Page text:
Obstructive Sleep Apnea or OSA is a medical problem in which a person’s air flow is blocked only during sleep. These pauses are caused by an interruption of air intake, and can happen as often as 300 times a night, disrupting a person’s quantity and quality of sleep. OSA is commonly found in children with enlarged tonsils and adenoids, as well as children who are overweight or who have certain facial structures.
Obstructive Sleep Apnea patients are managed through our Sleep Medicine Center. Visit our center to learn more about our program, medical team and clinics. Visit Our Sleep Medicine Program.
Obstructive Sleep Apnea is best determined by a doctor after a sleep study is performed. While the most common symptom is snoring; others include pauses in breathing, gasping for air, headaches, dry mouth, trouble concentrating, forgetfulness, or depression. Children with OSA often awake sleepy in the morning and may have attention problems during the day that could lead to difficulties at school. A parent should have their child evaluated if symptoms of OSA are seen.
The most common treatment for pediatric OSA is a tonsillectomy and adenoidectomy. If surgical intervention is not an option, the most common non-surgical treatment is CPAP (Continuous Positive Airway Pressure). CPAP is a treatment that delivers a continuous and measured flow of air into the nose using a small machine, tubing, nose mask and headgear. The air pressure keeps the airway path open, reducing snoring and preventing OSA. After the initial diagnosis of OSA is made, the patient will visit the CPAP clinic for introduction to therapy.
This clinic provides one-on-one education and training for patients who will be using CPAP equipment, as well as:
Introduction to CPAP (Continuous Positive Airway Pressure)
Mask selection and desensitization
CPAP trial and problem solving
After the diagnosis of OSA is made, you will be scheduled into a clinic for an introduction to CPAP (Continuous Positive Airway Pressure) therapy. Unlike the first sleep study, CPAP clinic is a daytime appointment and you will not be spending the night. This appointment gives you the opportunity to try CPAP therapy before your scheduled overnight CPAP study. During CPAP clinic you will be shown a variety of different nasal mask styles. You can choose the style that is most comfortable for you, which may be used during your overnight CPAP study.
When you arrive, a sleep lab technician will meet with you to explain the CPAP sleep study. (This study is similar to the first sleep study, with the addition of the CPAP mask.) You will go to sleep with the CPAP mask on and the sleep technician will adjust the air pressure as needed to keep your airway path open.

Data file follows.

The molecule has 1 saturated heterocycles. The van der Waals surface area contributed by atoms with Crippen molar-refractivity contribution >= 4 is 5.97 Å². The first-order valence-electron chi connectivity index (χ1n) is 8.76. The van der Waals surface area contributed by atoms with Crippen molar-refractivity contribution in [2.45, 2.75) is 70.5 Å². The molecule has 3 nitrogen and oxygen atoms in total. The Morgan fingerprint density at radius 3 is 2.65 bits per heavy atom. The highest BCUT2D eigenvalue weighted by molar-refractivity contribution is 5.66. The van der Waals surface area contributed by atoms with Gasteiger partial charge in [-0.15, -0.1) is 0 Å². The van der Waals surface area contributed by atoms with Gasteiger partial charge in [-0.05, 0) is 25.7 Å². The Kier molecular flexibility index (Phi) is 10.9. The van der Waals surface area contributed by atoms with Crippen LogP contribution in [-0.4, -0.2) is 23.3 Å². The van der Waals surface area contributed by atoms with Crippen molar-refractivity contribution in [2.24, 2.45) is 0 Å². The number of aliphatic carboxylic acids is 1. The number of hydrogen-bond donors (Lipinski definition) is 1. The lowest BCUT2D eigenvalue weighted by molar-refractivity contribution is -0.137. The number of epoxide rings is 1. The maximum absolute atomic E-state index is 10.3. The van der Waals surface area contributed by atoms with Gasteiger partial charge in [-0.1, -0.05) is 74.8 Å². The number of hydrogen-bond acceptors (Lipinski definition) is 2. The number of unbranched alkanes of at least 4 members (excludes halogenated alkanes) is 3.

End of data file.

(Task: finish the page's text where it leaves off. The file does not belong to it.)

After the CPAP study is completed, a physician will review the data to determine the appropriate prescription. A homecare company will be contacted for your equipment. (If there is a specific homecare company you would like to use, please inform the sleep lab technician at the CPAP clinic appointment.) A representative from the homecare company will set-up an in-home patient consultation session to demonstrate how the equipment is used and to ensure the proper prescriptive settings.
|Dryness of nose:||Adding a CPAP humidifier can prevent dryness|
|Nasal congestion:||A heated CPAP humidifier can relieve most congestion|
|Skin irritation from mask:||Usually this is due to a improper mask adjustment. A CPAP clinic specialist can work with your child to resolve this problem.|
|Eyes irritation:||Usually means mask needs adjustment
|Claustrophobia:||Education about CPAP and proper mask fitting can help to relieve this problem
Once the patient begins CPAP treatment, a CPAP clinic representative will follow-up after the first week and then again at 1, 3, 6 and 11 months. These calls help ensure the patient is successfully using the treatment and to answer any patient/family’s questions or concerns. Follow-up appointments can be made at any time to assist with therapy. In addition, a Pediatric Psychologist is available by appointment to assist with desensitization and issues relating to non-compliance (non-use).
Patients should be prepared to come in on an annual basis to perform a repeat CPAP sleep study to ensure the treatment is still working appropriately and to make any necessary adjustments.